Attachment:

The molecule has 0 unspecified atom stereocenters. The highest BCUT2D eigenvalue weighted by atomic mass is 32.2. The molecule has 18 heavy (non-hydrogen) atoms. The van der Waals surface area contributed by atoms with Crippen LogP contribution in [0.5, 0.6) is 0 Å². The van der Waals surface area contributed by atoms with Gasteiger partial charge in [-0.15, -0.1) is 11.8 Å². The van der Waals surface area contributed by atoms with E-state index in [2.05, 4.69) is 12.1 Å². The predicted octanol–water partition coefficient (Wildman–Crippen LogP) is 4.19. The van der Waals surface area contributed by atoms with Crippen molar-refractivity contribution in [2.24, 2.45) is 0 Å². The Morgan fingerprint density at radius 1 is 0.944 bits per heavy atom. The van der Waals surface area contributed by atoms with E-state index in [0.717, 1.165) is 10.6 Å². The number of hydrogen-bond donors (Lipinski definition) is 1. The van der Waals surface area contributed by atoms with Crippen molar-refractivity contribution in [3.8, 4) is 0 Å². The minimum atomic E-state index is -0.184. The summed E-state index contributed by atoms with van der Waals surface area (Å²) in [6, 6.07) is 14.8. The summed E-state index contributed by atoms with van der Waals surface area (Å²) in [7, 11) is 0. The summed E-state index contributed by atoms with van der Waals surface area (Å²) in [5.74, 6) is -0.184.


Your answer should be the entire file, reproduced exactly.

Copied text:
The molecule has 0 unspecified atom stereocenters. The highest BCUT2D eigenvalue weighted by atomic mass is 32.2. The molecule has 18 heavy (non-hydrogen) atoms. The van der Waals surface area contributed by atoms with Crippen LogP contribution in [0.5, 0.6) is 0 Å². The van der Waals surface area contributed by atoms with Gasteiger partial charge in [-0.15, -0.1) is 11.8 Å². The van der Waals surface area contributed by atoms with E-state index in [2.05, 4.69) is 12.1 Å². The predicted octanol–water partition coefficient (Wildman–Crippen LogP) is 4.19. The van der Waals surface area contributed by atoms with Crippen molar-refractivity contribution in [2.24, 2.45) is 0 Å². The Morgan fingerprint density at radius 1 is 0.944 bits per heavy atom. The van der Waals surface area contributed by atoms with E-state index in [0.717, 1.165) is 10.6 Å². The number of hydrogen-bond donors (Lipinski definition) is 1. The van der Waals surface area contributed by atoms with Crippen molar-refractivity contribution in [3.8, 4) is 0 Å². The minimum atomic E-state index is -0.184. The summed E-state index contributed by atoms with van der Waals surface area (Å²) in [6, 6.07) is 14.8. The summed E-state index contributed by atoms with van der Waals surface area (Å²) in [7, 11) is 0. The summed E-state index contributed by atoms with van der Waals surface area (Å²) in [5.74, 6) is -0.184.